The country has a north-south extent that ranges from about 300 to 400 miles (480 to 640 km), and it stretches about 1,000 miles from west to east. Turkey is bounded on the north by the Black Sea, on the northeast by Georgia and Armenia, on the east by Azerbaijan and Iran, on the southeast by Iraq and Syria, on the southwest and west by the Mediterranean Sea and the Aegean Sea, and on the northwest by Greece and Bulgaria. The capital is Ankara, and its largest city and seaport is Istanbul.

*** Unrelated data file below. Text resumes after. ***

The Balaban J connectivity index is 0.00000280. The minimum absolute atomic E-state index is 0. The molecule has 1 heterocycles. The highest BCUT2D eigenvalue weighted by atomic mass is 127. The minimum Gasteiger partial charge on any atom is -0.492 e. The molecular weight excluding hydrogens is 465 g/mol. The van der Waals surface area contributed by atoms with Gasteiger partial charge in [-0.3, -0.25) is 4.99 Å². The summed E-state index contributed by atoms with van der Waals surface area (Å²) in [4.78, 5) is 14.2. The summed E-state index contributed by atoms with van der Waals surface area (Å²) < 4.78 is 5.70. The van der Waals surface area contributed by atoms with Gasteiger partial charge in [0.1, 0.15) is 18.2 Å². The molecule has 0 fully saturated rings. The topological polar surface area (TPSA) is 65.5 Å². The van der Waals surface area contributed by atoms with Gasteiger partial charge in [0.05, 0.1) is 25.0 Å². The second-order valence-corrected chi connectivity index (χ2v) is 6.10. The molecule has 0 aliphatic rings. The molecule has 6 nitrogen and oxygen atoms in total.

Of a total boundary length of some 4,000 miles (6,440 km), about three-fourths is maritime, including coastlines along the Black Sea, the Aegean, and the Mediterranean, as well as the narrows that link the Black and Aegean seas. These narrows—which include the Bosporus, the Sea of Marmara, and the Dardanelles—are known collectively as the Turkish straits; Turkey’s control of the straits, the only outlet from the Black Sea, has been a major factor in its relations with other states. Most of the islands along the Aegean coast are Greek; only the islands of Gökçeada and Bozcaada remain in Turkish hands. The maritime boundary with Greece has been a source of dispute between the two countries on numerous occasions since World War II.
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